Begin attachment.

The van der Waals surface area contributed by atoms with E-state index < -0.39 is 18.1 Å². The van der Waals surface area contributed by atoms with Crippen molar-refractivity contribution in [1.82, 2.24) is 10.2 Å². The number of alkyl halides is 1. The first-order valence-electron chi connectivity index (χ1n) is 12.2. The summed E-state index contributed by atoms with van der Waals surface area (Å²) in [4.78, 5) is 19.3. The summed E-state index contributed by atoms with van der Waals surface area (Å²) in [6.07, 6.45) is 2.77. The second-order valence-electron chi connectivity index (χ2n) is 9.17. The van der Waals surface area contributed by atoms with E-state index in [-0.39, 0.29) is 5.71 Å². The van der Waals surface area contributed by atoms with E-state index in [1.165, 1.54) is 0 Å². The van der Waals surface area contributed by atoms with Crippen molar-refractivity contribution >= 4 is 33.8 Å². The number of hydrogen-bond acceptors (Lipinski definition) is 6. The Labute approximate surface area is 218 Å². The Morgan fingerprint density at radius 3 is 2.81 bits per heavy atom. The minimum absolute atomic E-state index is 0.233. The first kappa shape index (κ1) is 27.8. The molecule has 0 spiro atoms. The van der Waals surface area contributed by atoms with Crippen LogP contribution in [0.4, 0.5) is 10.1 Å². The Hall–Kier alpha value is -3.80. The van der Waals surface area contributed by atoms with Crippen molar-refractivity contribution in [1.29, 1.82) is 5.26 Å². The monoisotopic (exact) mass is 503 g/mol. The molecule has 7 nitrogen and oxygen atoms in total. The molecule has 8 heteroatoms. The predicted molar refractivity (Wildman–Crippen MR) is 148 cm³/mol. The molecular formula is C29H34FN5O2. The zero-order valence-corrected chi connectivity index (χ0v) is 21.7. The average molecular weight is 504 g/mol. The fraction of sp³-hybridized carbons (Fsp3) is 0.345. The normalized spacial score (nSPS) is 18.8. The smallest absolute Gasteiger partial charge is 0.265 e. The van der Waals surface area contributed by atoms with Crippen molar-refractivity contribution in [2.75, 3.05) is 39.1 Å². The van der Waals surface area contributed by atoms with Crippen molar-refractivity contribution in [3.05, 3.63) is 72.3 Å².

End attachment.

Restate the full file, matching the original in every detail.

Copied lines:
The van der Waals surface area contributed by atoms with E-state index < -0.39 is 18.1 Å². The van der Waals surface area contributed by atoms with Crippen molar-refractivity contribution in [1.82, 2.24) is 10.2 Å². The number of alkyl halides is 1. The first-order valence-electron chi connectivity index (χ1n) is 12.2. The summed E-state index contributed by atoms with van der Waals surface area (Å²) in [4.78, 5) is 19.3. The summed E-state index contributed by atoms with van der Waals surface area (Å²) in [6.07, 6.45) is 2.77. The second-order valence-electron chi connectivity index (χ2n) is 9.17. The van der Waals surface area contributed by atoms with E-state index in [-0.39, 0.29) is 5.71 Å². The van der Waals surface area contributed by atoms with E-state index in [1.165, 1.54) is 0 Å². The van der Waals surface area contributed by atoms with Crippen molar-refractivity contribution >= 4 is 33.8 Å². The number of hydrogen-bond acceptors (Lipinski definition) is 6. The Labute approximate surface area is 218 Å². The Morgan fingerprint density at radius 3 is 2.81 bits per heavy atom. The minimum absolute atomic E-state index is 0.233. The first kappa shape index (κ1) is 27.8. The molecule has 0 spiro atoms. The van der Waals surface area contributed by atoms with Crippen LogP contribution in [0.4, 0.5) is 10.1 Å². The Hall–Kier alpha value is -3.80. The van der Waals surface area contributed by atoms with Crippen molar-refractivity contribution in [1.29, 1.82) is 5.26 Å². The monoisotopic (exact) mass is 503 g/mol. The molecule has 7 nitrogen and oxygen atoms in total. The molecule has 8 heteroatoms. The predicted molar refractivity (Wildman–Crippen MR) is 148 cm³/mol. The molecular formula is C29H34FN5O2. The zero-order valence-corrected chi connectivity index (χ0v) is 21.7. The average molecular weight is 504 g/mol. The fraction of sp³-hybridized carbons (Fsp3) is 0.345. The normalized spacial score (nSPS) is 18.8. The smallest absolute Gasteiger partial charge is 0.265 e. The van der Waals surface area contributed by atoms with Crippen molar-refractivity contribution in [2.75, 3.05) is 39.1 Å². The van der Waals surface area contributed by atoms with Crippen molar-refractivity contribution in [3.05, 3.63) is 72.3 Å².